25 Best Hitters of the Free Agent Era: #18 Derek Jeter

We continue our countdown of the 25 Best Hitters of the Free Agent Era.  The rest of the posts can be found here.

De-rek Je-ter!

De-rek Je-ter!

For the foreseeable future, that chant will echo off the walls of the concrete jungle known as New York City.  Derek Jeter is a legend in Yankee lore, and finds himself among the (very crowded) Mt. Rushmore of the Bronx Bombers’ storied history.

When you talk about the greatest players of the our time, his name will always show up in the discussion.  However, when we look at his offensive stats and those stats alone, I believe the appropriate spot for him is in the back end of the teens at #18.

Basically, take Paul Molitor’s stats, add just a bit of seasoning, and you have Derek Jeter. As a Yankee fan, I will point out that I’m staying true to criteria I have set forth previously.  Number of hits is not the top factor for me.  When all is said and done, and you sort my top 25 hitters of this era by the column labeled “H,” Derek Jeter will be your top player.  He finished with 3,465.

That’s good for sixth in the history of the game.  Only five people who have ever walked the Earth compiled more hits in Major League Baseball than did The Captain.

So, why is he 18th?

I certainly didn’t come here to point out Derek’s faults.  My mother might disown me.

Again, his stats are very similar to Molitor’s, just a bit better.  He finished with a .310 average, which over 12,602 plate appearances is simply spectacular.  He homered 260 times, and finished with a .377 on-base percentage.  He added 544 doubles to his resume, landing him at 33rd all-time.

With an inside-out swing tailor-made for Yankee Stadium, Jeter became known for his knack for taking the ball to right field.  Highlight reel after highlight reel showed Jeter, head down, slicing the ball away from him for a clean single to right or right-center.   He had an uncanny ability to “go oppo.”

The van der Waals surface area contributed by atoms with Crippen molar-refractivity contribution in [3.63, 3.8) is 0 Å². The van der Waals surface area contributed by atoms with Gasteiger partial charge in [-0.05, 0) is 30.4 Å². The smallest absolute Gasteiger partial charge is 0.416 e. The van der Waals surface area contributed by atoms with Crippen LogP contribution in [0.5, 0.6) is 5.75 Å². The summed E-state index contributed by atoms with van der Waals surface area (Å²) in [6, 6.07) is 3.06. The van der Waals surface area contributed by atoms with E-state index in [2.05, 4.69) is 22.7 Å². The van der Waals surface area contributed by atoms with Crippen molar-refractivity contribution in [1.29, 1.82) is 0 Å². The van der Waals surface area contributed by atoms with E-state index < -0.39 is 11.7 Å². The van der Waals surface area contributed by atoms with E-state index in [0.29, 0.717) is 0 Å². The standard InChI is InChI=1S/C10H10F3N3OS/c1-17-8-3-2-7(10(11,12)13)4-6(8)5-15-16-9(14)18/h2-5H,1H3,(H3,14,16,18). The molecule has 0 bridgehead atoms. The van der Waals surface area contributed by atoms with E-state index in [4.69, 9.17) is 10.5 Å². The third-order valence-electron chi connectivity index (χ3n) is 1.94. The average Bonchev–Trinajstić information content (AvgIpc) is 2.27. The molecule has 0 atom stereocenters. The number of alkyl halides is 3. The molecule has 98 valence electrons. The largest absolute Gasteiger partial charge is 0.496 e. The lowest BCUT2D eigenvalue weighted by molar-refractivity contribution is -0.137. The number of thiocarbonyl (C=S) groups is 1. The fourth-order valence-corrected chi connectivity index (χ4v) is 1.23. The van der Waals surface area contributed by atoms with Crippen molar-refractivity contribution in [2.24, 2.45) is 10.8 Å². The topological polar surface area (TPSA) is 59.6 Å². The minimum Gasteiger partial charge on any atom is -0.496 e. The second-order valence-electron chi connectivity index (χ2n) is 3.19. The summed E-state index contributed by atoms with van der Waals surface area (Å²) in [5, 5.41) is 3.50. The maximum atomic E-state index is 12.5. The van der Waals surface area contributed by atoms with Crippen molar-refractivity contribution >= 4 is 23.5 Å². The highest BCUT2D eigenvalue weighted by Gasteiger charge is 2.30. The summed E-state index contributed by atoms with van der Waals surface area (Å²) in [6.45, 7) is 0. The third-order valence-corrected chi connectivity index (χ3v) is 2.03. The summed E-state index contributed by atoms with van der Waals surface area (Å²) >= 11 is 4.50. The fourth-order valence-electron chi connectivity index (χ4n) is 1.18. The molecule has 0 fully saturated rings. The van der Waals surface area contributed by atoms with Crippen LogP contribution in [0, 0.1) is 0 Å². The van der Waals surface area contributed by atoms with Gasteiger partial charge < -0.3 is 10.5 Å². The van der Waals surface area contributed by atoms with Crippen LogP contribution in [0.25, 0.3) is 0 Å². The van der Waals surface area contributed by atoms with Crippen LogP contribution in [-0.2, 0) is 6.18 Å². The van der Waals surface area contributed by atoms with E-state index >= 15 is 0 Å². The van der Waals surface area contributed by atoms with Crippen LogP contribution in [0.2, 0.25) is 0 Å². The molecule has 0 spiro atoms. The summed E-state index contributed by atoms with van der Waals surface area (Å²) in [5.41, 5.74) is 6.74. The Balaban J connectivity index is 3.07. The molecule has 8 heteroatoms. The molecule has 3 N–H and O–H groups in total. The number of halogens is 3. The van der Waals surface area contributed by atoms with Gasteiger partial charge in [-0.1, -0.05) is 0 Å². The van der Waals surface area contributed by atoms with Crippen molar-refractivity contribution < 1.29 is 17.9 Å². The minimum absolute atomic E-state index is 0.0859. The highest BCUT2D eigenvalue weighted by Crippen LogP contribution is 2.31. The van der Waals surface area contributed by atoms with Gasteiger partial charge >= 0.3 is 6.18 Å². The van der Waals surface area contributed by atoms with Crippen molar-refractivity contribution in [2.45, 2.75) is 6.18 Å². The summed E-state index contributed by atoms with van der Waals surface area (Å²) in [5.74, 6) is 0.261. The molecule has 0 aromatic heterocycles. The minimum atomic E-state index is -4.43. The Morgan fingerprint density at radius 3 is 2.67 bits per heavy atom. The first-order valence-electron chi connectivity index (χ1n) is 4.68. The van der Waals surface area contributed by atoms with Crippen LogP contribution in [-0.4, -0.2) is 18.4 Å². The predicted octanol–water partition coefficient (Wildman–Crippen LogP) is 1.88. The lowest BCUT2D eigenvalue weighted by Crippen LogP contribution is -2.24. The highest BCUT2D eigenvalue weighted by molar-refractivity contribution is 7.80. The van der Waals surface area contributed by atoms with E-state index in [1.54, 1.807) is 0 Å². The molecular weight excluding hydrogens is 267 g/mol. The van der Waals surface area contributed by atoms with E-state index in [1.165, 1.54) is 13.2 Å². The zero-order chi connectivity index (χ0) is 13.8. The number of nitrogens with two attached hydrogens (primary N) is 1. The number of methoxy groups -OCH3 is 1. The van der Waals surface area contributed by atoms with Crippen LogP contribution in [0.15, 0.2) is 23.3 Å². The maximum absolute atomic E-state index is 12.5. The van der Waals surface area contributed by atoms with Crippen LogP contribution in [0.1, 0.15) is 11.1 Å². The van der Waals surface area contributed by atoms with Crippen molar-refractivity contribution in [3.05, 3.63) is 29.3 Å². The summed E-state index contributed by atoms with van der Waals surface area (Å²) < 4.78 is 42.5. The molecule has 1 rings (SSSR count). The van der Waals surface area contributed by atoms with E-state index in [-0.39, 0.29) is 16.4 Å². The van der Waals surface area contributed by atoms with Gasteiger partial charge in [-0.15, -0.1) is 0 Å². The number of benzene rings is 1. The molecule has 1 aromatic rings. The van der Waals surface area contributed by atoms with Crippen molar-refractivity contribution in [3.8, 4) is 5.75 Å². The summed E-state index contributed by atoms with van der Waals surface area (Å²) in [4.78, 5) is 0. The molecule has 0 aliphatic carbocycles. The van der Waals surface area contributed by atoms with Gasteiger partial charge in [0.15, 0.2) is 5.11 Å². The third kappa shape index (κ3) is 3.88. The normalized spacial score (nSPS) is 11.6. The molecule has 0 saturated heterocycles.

His final spray chart shows that he hit the opposite way 33.1% of the time, more than he pulled the ball (32.8%) though less than up the middle (34.1%).

Winning Rookie of the Year in the Yankees championship season of 1996, Jeter hit .314 with an OPS of .800.  He went on to bat over .300 a total of 12 times, and added four more seasons in the .290s.  Though he never won a batting title, he posted elite averages throughout his career: .349 in 1999, .339 in 2000, .343 in 2006, and .334 in 2009.  The heart of the Yankees dynasty seemingly racked up hits in his sleep.

Some argue that he’s overrated, as he had loaded lineups around him his entire career.  I have never bought into that.  I can be swayed that his defense got more credit than it may have deserved, and perhaps there were shortstops more deserving of the gold gloves, but Jeter has nothing to prove about his skills at the dish.

To prove my point, look no further than his postseason hitting stats.

The Yankees rolled into the playoffs almost every season during Jeter’s career, and he compiled plenty of plate appearances in baseball’s second season.  Why I say that this is important is that in the playoffs, you are always facing good pitching.  And against the best staffs in the league, year after year, here’s what Derek Jeter did.

In 158 games, basically a season’s worth, he batted .308 with a .374 OBP and an .838 OPS. He deposited 20 baseballs in the seats, racked up 32 doubles, and collected a total of 200 hits.  Jeter was always good at the plate, and to hold it against him that he was surrounded by good players isn’t fair.  He was a consistent performer and his stats speak for themselves.

As great as he was, some of the peripherals will drag him down in my list.  His 0.59 BB / K ratio is tied for last on my list with a player to be named later, as he struck out 14.6% of the time.  A career ISO of .130 is also lower than most on the list, as well as his .817 OPS.

I think some of these peripherals created a ceiling on The Captain’s potential in this list, and I couldn’t justify raising him any higher.  However, make no mistake, the Yankees raised five championship flags in Jeter’s career, and he was as big a part of that as any other player.  Also, to maintain a .310 average over 12,600+ appearances, that takes a special type of talent.

So again:  number of hits doesn’t win out, but longevity does in the sense that he maintained an elite hit rate over his entire career.

There are so many Derek Jeter highlights I could link to, so I’m going to go with one that personally meant a great deal to me.  As a Yankees fan growing up in the 80’s, all I had to really cheer for was Don Mattingly.  My dad told me story after story of listening to Yankees games on the radio in Brooklyn growing up.  He saw Mickey Mantle’s last World Series home run.  This dominant franchise, and all I knew was misery and playground teasing.

1996 changed all that.  The Yankees stormed back on the Braves to win their first World Series in my lifetime in a very magical playoff run.  I have several very distinct memories of that playoff run, but along with Leyritz’s three-run homer off of Wohlers in game 4, this hit by Jeter off Maddux in game 6 stands out as an unforgettable moment.

And I’ll always love Bob Brenly’s comment in that highlight: “I think the whole city is shaking.”  The Yankee Stadium crowd still gives me chills.

Derek Jeter!

 

 

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